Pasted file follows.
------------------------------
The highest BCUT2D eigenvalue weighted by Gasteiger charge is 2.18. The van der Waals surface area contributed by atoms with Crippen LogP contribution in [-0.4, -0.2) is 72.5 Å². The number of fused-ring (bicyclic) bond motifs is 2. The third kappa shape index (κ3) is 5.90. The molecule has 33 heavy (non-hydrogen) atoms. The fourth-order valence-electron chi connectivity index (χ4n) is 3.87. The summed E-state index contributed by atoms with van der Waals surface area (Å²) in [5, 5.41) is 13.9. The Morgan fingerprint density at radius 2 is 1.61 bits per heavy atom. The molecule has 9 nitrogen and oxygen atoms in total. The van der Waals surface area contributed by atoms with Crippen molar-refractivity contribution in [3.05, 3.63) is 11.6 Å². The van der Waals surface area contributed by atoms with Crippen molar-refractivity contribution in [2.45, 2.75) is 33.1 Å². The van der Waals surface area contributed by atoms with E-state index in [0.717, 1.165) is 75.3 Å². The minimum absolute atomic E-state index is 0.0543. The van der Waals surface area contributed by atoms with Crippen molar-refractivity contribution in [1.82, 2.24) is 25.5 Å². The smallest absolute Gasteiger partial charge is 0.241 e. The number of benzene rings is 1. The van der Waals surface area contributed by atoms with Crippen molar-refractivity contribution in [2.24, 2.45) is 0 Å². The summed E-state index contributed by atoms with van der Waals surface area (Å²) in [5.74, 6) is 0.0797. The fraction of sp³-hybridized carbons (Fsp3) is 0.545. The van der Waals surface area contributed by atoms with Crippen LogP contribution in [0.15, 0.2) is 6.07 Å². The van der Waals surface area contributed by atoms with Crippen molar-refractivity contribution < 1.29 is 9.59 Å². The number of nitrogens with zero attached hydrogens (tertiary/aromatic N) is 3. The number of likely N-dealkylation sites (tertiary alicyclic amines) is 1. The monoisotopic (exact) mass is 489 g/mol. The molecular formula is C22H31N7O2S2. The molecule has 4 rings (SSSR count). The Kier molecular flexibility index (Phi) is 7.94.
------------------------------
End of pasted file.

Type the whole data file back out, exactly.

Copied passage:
The highest BCUT2D eigenvalue weighted by Gasteiger charge is 2.18. The van der Waals surface area contributed by atoms with Crippen LogP contribution in [-0.4, -0.2) is 72.5 Å². The number of fused-ring (bicyclic) bond motifs is 2. The third kappa shape index (κ3) is 5.90. The molecule has 33 heavy (non-hydrogen) atoms. The fourth-order valence-electron chi connectivity index (χ4n) is 3.87. The summed E-state index contributed by atoms with van der Waals surface area (Å²) in [5, 5.41) is 13.9. The Morgan fingerprint density at radius 2 is 1.61 bits per heavy atom. The molecule has 9 nitrogen and oxygen atoms in total. The van der Waals surface area contributed by atoms with Crippen molar-refractivity contribution in [3.05, 3.63) is 11.6 Å². The van der Waals surface area contributed by atoms with Crippen molar-refractivity contribution in [2.45, 2.75) is 33.1 Å². The van der Waals surface area contributed by atoms with E-state index in [0.717, 1.165) is 75.3 Å². The minimum absolute atomic E-state index is 0.0543. The van der Waals surface area contributed by atoms with Crippen molar-refractivity contribution in [1.82, 2.24) is 25.5 Å². The smallest absolute Gasteiger partial charge is 0.241 e. The number of benzene rings is 1. The van der Waals surface area contributed by atoms with Crippen molar-refractivity contribution in [2.24, 2.45) is 0 Å². The summed E-state index contributed by atoms with van der Waals surface area (Å²) in [5.74, 6) is 0.0797. The fraction of sp³-hybridized carbons (Fsp3) is 0.545. The van der Waals surface area contributed by atoms with Crippen LogP contribution in [0.15, 0.2) is 6.07 Å². The van der Waals surface area contributed by atoms with Crippen molar-refractivity contribution < 1.29 is 9.59 Å². The number of nitrogens with zero attached hydrogens (tertiary/aromatic N) is 3. The number of likely N-dealkylation sites (tertiary alicyclic amines) is 1. The monoisotopic (exact) mass is 489 g/mol. The molecular formula is C22H31N7O2S2. The molecule has 4 rings (SSSR count). The Kier molecular flexibility index (Phi) is 7.94.